Nazish, who has achondroplasia, more commonly known as dwarfism, refused to let her disability stand in her way and graduated with a PGCE in 2016.
“I want to inspire students with special educational needs and disabilities to chase their dreams and not limit themselves because of what others perceive them as,” she said. “Some things are more achievable than others but if I hadn't overcome them myself I wouldn't be where I am today.”
Nazish’s height did present some challenges, as it limited her reach to high objects such as the whiteboard.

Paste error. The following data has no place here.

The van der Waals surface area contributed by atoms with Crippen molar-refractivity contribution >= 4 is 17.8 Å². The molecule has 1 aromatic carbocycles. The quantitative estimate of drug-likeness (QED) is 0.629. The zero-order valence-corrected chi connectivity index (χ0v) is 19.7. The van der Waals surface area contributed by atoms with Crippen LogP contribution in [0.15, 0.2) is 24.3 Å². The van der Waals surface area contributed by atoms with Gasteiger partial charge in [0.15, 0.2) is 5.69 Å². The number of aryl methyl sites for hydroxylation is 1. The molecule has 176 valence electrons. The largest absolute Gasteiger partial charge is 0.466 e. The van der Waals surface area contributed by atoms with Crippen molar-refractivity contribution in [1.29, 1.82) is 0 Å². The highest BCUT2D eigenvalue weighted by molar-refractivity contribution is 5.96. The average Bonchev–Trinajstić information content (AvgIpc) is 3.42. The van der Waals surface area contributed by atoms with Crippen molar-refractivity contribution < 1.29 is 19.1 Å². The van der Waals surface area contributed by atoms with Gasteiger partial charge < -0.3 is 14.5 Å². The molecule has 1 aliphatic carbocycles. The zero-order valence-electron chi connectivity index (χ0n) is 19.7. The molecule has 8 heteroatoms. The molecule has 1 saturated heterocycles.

Not to be deterred, Nazish, found equipment that would connect an electronic tablet to a projector allowing her to teach from anywhere in the room.
“Worcester gave me the chance to prove to the world I can become a good enough teacher as any other,” she said. “My subject tutor encouraged me and built up my confidence in my ability to teach and guided me to fulfil my dreams. My ultimate goal always lies in special needs and it was lovely to teach a group of 10 students all with different needs from autism to visual impairments and even disabilities such as Down's syndrome. By the end of my placement I had grown a great bond with them.”
After completing her course, Nazish has gone on to teach at Hodge Hill Girls’ School in Birmingham.